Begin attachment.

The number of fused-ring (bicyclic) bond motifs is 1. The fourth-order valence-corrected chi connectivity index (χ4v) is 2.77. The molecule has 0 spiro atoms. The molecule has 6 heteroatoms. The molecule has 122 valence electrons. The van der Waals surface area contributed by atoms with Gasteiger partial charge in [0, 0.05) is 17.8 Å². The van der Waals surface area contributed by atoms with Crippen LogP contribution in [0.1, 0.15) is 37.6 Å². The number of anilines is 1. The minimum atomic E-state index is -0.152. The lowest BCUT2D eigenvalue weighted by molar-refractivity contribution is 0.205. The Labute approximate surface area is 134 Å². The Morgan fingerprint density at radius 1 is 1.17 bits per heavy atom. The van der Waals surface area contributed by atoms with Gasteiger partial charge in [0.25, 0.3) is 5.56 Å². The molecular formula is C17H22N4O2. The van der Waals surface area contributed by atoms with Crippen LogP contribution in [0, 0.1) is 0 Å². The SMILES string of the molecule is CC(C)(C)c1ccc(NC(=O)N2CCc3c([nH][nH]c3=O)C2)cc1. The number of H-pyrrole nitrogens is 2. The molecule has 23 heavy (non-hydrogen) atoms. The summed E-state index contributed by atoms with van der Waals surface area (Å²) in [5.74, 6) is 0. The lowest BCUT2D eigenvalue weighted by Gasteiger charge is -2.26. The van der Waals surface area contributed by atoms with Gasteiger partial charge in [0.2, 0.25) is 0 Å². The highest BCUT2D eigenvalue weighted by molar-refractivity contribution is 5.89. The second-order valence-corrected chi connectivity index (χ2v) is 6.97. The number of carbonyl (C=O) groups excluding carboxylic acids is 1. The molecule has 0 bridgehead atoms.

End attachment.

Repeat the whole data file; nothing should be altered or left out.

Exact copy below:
The number of fused-ring (bicyclic) bond motifs is 1. The fourth-order valence-corrected chi connectivity index (χ4v) is 2.77. The molecule has 0 spiro atoms. The molecule has 6 heteroatoms. The molecule has 122 valence electrons. The van der Waals surface area contributed by atoms with Gasteiger partial charge in [0, 0.05) is 17.8 Å². The van der Waals surface area contributed by atoms with Crippen LogP contribution in [0.1, 0.15) is 37.6 Å². The number of anilines is 1. The minimum atomic E-state index is -0.152. The lowest BCUT2D eigenvalue weighted by molar-refractivity contribution is 0.205. The Labute approximate surface area is 134 Å². The Morgan fingerprint density at radius 1 is 1.17 bits per heavy atom. The van der Waals surface area contributed by atoms with Gasteiger partial charge in [0.25, 0.3) is 5.56 Å². The molecular formula is C17H22N4O2. The van der Waals surface area contributed by atoms with Crippen LogP contribution in [0, 0.1) is 0 Å². The SMILES string of the molecule is CC(C)(C)c1ccc(NC(=O)N2CCc3c([nH][nH]c3=O)C2)cc1. The number of H-pyrrole nitrogens is 2. The molecule has 23 heavy (non-hydrogen) atoms. The summed E-state index contributed by atoms with van der Waals surface area (Å²) in [5.74, 6) is 0. The lowest BCUT2D eigenvalue weighted by Gasteiger charge is -2.26. The van der Waals surface area contributed by atoms with Gasteiger partial charge in [0.2, 0.25) is 0 Å². The highest BCUT2D eigenvalue weighted by molar-refractivity contribution is 5.89. The second-order valence-corrected chi connectivity index (χ2v) is 6.97. The number of carbonyl (C=O) groups excluding carboxylic acids is 1. The molecule has 0 bridgehead atoms.